Corin Anderson (magellanic) wrote,
Corin Anderson

National Palace Museum

When I’m traveling I both tend to, and prefer to, wake up early. I have only so many hours of vacation, why use them up with sleeping in? So several times this morning I wake up, check the time on my phone, and go back to sleep waiting for the alarm to ring. I finally give up at 7:43; I get up, cancel the 7:45 alarm, and get on with the day. I plan to pay back my sleep debt in the States.

Melinda and I eat lightly in the house and get ready to depart. Last night Melinda made plans to meet “Chloe” at the museum at 10, and we don’t want to be late. This plan is at odds with Mr. Lin’s plan to drive us to the museum in the afternoon, stopping at Taipei 101 along the way, so we bear some bit of unhappiness about following our own plans. But it’s all fixed now (evening time) – we’ll visit Taipei 101 tomorrow (and the glass museum Wednesday). So we head out, find a cab easily, and head toward the museum. Part-way there we realize we’ve forgotten the gift for “Chloe” (few more serious faux pas exist) so we return to Mr. Lin’s house, pick it up, and head out again. Still plenty of time to reach the museum.

The National Palace Museum houses innumerable artifacts from Chinese culture, some dating back 7000 years. It’s one of The Places to See when visiting Taipei. We meet “Chloe” at the museum – recall, she’s the daughter of one of Yulin’s schoolfriends, the one who cut Yulin’s and Melinda’s hair in Tainan. Chloe (now without quotes, since I now have met her) is professionally but casually dressed and speaks flawless English (she went to college in England). We introduce ourselves to each other and dive into the exhibits. We know we can see only a fraction of the museum in our day so we choose the bronze, ceramics, jade, and calligraphy sections (two of the four floors).

We are not alone in the museum, by any means. First, there’s the tour groups: groups of 8 – 20 visitors, usually Chinese (from the mainland) but sometimes Japanese and with the occasional Caucasian, surrounding a leader who carries a pole with a totem (a flag, or a wind sock, or a toy hand) above his head and who narrates each artifact or room as the tour passes by. Tour groups arrive in tour buses, and there are scores of buses in the parking lots. (There are also demonstrators in front of those buses, holding “Falun Dafa is good” signs; they, too, know that these buses are filled with tourists from mainland China.) We never enter a room in the museum without a tour group entering or exiting within a minute or two. Second, there are the school groups: groups of 20 – 40 students, aged 10 – 18, wearing identical uniforms but for their serial numbers embroidered on the front, and with a guide just like the non-school groups (including the leader pole). Both kinds of groups seem to race through the museum, stopping at artifacts only long enough for the leader to say a few words before moving on. The groups will crush non-group visitors who stand in their way, but the crush is soon gone, so if you can survive the tsunami you’re safe. Third, then, are the individuals, such as our group. Individuals make up maybe 20% of the visitors in the museum, I would say. Most individuals wear headsets and listen to recorded explanations of the artifacts. We opt to not, in part because audio tours are slower than we are and in part because we want to be social among our group of three.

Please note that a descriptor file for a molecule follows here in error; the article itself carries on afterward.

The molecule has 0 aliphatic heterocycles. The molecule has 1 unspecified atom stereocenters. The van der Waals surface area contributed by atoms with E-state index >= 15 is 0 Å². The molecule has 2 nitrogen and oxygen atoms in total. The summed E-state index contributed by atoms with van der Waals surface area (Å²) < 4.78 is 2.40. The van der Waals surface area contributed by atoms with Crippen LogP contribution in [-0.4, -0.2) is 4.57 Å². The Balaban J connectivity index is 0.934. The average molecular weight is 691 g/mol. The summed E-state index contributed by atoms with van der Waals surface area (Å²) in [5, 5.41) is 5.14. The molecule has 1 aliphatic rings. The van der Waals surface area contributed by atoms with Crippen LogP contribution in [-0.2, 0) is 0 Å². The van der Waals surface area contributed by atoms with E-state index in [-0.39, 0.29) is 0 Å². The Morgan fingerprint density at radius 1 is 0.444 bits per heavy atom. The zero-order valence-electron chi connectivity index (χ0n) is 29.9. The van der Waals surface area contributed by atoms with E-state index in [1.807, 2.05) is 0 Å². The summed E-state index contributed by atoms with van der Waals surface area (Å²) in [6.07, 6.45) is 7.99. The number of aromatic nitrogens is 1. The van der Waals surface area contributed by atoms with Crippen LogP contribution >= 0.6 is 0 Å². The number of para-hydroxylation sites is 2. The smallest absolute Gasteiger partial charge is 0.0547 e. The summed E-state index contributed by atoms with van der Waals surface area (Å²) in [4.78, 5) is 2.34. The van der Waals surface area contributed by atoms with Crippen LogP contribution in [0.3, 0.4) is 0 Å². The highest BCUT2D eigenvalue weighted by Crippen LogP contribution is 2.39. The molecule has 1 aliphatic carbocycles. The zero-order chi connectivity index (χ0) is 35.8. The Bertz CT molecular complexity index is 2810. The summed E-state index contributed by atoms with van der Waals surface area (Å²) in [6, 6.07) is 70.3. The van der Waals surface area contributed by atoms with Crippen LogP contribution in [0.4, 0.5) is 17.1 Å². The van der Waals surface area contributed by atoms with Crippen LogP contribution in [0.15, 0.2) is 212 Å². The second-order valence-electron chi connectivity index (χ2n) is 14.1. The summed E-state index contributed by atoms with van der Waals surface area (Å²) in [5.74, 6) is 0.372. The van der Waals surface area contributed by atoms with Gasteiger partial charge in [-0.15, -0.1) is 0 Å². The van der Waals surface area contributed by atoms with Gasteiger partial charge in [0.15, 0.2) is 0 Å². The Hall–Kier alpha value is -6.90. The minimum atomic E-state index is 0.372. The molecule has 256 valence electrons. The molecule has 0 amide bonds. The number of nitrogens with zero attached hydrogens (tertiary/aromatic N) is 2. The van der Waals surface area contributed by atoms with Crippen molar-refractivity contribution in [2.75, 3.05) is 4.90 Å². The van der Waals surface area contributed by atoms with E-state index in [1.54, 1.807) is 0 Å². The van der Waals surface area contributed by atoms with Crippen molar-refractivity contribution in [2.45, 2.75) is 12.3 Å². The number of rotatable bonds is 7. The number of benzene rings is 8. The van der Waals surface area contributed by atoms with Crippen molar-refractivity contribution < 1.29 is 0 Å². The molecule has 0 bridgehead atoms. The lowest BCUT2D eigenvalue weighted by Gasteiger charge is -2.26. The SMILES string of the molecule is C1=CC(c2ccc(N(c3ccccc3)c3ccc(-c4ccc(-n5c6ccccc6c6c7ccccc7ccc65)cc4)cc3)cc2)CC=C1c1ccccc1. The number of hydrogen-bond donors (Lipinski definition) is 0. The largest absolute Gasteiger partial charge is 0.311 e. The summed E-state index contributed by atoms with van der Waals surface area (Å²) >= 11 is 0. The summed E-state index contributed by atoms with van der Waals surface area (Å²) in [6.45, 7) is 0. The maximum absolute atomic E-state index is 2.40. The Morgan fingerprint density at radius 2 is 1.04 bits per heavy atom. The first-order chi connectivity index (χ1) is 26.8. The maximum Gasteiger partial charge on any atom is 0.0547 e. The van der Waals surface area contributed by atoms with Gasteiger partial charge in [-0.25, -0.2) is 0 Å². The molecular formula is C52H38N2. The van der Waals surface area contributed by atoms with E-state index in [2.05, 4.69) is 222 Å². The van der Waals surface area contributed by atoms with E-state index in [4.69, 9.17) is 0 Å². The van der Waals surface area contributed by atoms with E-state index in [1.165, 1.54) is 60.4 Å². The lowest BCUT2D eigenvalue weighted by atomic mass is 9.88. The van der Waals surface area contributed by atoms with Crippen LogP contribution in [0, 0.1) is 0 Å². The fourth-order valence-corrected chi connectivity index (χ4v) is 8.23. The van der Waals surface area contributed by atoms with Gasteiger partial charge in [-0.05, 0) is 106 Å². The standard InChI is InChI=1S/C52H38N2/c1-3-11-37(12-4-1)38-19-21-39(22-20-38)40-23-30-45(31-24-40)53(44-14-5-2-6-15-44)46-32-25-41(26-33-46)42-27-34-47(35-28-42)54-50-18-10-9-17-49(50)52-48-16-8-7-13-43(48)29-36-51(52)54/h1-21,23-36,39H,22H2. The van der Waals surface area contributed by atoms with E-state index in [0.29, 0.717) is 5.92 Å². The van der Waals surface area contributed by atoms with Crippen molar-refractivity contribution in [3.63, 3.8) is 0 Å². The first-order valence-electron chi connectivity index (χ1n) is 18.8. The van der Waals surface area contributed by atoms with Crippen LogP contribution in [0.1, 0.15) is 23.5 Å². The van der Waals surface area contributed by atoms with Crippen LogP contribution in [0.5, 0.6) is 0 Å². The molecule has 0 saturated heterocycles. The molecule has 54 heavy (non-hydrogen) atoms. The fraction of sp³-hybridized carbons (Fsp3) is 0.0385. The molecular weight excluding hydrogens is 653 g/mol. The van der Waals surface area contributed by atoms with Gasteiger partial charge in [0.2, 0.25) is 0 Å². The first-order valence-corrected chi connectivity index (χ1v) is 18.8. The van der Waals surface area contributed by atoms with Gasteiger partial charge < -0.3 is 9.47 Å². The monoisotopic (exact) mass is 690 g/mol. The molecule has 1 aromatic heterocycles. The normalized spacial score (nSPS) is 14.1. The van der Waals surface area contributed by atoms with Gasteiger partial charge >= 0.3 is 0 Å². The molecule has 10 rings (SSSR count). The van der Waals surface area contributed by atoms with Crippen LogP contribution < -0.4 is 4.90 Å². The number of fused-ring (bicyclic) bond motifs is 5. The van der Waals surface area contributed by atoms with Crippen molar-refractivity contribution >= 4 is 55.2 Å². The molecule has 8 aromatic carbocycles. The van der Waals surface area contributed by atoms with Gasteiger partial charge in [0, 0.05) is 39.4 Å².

The artifacts and layout of the museum is sort of strange at times. Overall, the museum is targeted at those people who know the history and want to see the artifacts – there’s less interpretation of each piece than there is at, say, SF Asian Art museum (where Melinda and I have spent three days visiting). Exhibit halls are arranged by dynasty but within a dynasty the time periods may go back and forth; also, the bronze exhibits were sort of all over the place. But it was okay overall for us. For me, I enjoy looking at individual pieces, thinking about the hands that carved or painted them, wondering if the artists ever thought their pieces would exist hundreds if not thousands of years later. There’s a room in the jade exhibit showing how jade is worked (drilled, cut, etc.), and on display are some discarded pieces of jade, cut or drilled imperfectly. Melinda posits whether her and my glass objects will one day appear in a museum, examples of what glass looks like from someone just beginning to learn.